Structured systems of indigenous governments include systems of commerce and exchange, different concepts of
wealth and very different nutritional habits which have been developed on the strength and in accord with generations of
observing the natural systems which we live in and ultimately sustain us. Indigenous social structures occur within ecological
structures. It can be described as a "science of relations". This indigenous science has developed over millennia and is an
acute awareness of the necessity to include social, cultural, spiritual and economic growth within the natural limits of nature.
When we talk about indigenous social, cultural and economic practices we are in fact talking about responsibilities that have
evolved into unwritten tribal laws over millennia. These responsibilities and laws are directly tied to nature and is a product
of the slow integration of cultures within their environment and the ecosystems. Thus, the environment is not a place of
divisions but rather a place of relations, a place where cultural diversity and bio-diversity are not separate but in fact need
each other. This is cultural bio-diversity; a practice which has been developed and nurtured over millennia; in the Nuuchah-
nulth language “Hishuk Tsawalk”, everything is one, everything is connected.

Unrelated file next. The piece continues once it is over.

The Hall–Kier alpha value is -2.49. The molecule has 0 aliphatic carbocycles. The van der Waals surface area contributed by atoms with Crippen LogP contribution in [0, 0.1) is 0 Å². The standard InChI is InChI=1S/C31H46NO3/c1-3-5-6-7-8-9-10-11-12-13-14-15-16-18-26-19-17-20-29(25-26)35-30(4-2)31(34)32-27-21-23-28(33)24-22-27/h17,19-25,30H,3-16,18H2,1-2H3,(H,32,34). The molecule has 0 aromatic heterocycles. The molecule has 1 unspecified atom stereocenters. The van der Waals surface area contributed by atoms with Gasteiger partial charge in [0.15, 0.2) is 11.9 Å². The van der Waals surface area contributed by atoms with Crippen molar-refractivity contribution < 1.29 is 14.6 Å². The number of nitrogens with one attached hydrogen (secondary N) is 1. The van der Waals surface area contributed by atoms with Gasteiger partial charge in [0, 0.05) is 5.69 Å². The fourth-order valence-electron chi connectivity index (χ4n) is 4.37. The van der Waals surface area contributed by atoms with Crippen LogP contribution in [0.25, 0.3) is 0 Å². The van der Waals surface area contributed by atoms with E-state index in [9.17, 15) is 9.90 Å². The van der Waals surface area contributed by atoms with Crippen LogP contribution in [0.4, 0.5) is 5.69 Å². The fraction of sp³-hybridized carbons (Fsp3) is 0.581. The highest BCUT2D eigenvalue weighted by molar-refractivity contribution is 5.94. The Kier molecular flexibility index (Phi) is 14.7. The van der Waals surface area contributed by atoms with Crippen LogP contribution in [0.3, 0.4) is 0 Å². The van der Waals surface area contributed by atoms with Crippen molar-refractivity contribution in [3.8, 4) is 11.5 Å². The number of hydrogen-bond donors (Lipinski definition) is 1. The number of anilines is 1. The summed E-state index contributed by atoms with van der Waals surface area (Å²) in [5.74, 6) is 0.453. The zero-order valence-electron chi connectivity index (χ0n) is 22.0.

When the term subsistence is used it is always viewed in its minimal form; survival. This invokes deeply rooted colonial
stereotypes of indigenous peoples as a people perpetually on the edge of starvation, living hand to mouth without
responsibilities. But as our ancestors tell us, ours was and is a world of abundance with many responsibilities.
In the context of the colonial world these responsibilities have become rights insofar as we are expected to defend them, but
at their root, for indigenous whaling peoples, they are responsibilities first and foremost. When we speak of "subsistence
whaling", we are not referring to whaling done out of desperation, or a practice which demands the parties involved be
dressed in the fashion of their ancestors 500 years ago. Indeed, subsistence hardly seems the word. It is a category imposed
on traditional whaling peoples by a section of society whose view of nature has been clouded.
The ecological relationships which unite whales and whalers continue: orcas hunt whales, some whales eat fish; fish eat krill,
some whales eat krill; so what is missing? What has been consciously suppressed out of concern for the whale stocks? It is
the ability of the people to once again be a part of the web of life. The stocks are healthy once again, and it is time to reinstate
the human relationships and become part of the ecosystems which sustain us. This is the root of subsistence
Happynook, T.M. The Social, Cultural and Economic Importance of “Subsistence” Whaling. In: Microbehavior and Macroresults:Proceedings of the Tenth Biennial Conference of the International Institute ofFisheries Economics and Trade, July 10-14, 2000, Corvallis, Oregon, USA.Compiled by Richard S. Johnston and Ann L. Shriver. InternationalInstitute of Fisheries Economics and Trade (IIFET), Corvallis, 2001.